Hi there Browneyedgirl33!
First of all, lets set the historic stage:
Florence Nightingale was in all likelihood the first nursing theorist,
and she was certainly the first to look at health care from a
systemic point of view. Her theory on patient environment and its
effects on health was groundbreaking in its recognition of the
importance of the *total* patient environment: internal, external and
constructed. This was the first time a theorist had exercised an
approach to health care that attempted to look at a larger, more
inclusive picture of patient care. So, according to Nightingale,
health = the prevention of disease via environmental, (ie systemic),
Dr. Betty Neuman is a contemporary theorist whose Health Care Systems
Model builds on Nightingales original theory to include issues of
the psyche such as emotions and feelings, expectations and issues of
personal life such as finances, relationships, etc.
First, lets look at Nightingale and see how she attempted to deal
with the patients total environment, keeping in mind that she was
working in the late 1800s.
From an untitled nursing theory website,
Florence Nightingale, often considered the first nurse theorist,
defined nursing over 100 years ago as "the act of utilizing the
environment of the patient to assist him in his recovery". She linked
health with five environmental factors:
pure or fresh air
light, especially direct sunlight
Nightingale set the stage for further work in the development of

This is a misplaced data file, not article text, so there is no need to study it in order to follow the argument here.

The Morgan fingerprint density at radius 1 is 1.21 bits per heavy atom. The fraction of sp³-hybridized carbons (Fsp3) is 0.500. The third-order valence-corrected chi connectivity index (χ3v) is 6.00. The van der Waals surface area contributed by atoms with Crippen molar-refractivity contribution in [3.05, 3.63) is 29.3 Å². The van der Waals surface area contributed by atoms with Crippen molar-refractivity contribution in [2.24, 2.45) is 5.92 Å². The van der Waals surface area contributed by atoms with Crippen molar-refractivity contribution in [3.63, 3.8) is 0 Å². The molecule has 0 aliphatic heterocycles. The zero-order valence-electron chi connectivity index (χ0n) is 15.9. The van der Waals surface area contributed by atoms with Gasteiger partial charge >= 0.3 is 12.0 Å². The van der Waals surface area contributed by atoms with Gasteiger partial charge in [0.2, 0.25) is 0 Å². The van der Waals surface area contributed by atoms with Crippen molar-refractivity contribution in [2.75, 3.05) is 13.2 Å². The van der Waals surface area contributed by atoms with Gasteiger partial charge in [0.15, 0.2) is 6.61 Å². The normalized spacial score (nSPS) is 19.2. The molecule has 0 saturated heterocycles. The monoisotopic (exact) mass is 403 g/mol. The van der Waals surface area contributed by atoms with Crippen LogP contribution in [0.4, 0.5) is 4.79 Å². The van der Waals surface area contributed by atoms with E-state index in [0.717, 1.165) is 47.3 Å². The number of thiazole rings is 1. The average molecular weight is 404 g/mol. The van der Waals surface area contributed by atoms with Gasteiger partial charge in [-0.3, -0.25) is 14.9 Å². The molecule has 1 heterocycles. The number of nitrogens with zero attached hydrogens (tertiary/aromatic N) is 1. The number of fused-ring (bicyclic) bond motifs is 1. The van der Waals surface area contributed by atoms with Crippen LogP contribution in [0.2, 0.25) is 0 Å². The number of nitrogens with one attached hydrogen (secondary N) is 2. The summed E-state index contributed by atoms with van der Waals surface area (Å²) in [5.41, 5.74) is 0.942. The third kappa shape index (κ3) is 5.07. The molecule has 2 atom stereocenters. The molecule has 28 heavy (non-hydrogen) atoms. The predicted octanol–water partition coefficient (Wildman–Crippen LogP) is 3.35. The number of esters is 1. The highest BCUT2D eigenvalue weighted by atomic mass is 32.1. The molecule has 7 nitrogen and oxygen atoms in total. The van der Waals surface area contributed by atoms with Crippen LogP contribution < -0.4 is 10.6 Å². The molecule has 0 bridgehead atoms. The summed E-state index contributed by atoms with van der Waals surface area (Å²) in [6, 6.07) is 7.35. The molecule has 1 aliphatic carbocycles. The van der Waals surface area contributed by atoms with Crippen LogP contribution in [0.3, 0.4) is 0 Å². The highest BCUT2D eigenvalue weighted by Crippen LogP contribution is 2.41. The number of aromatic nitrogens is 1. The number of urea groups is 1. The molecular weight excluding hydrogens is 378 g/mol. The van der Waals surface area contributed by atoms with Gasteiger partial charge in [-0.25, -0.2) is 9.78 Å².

nursing theories. Her general concepts about ventilation, cleanliness,
quiet, warmth, and diet remain integral parts of nursing and health
Following is a wonderful summary of Nightingales theory/philosophy of
nursing. This summary, and the following summary of Neumans model,
offer us a great comparison of the two in terms of their meanings of
person, environment and health:
Nightingale's Philosophy of Nursing
Nightingale focused on the person as " the recipient of nursing care"
(Selanders, 1993). She believed that nurses should concentrate on the
patient and their needs, not the disease they were afflicted with. She
knew that people were multidimensional and wrote about their
biological, psychological, social and spiritual requirements.
Nightingale emphasized that people had reparative powers and that the
nurses' duty was to assist these powers as the means of returning
people to health. (Selanders, 1993)
The environment was the main emphasis on Nightingales nursing beliefs.
She clearly emphasized that clean environment, fresh air, warmth,
noise control and management of wastes and odors were ways that the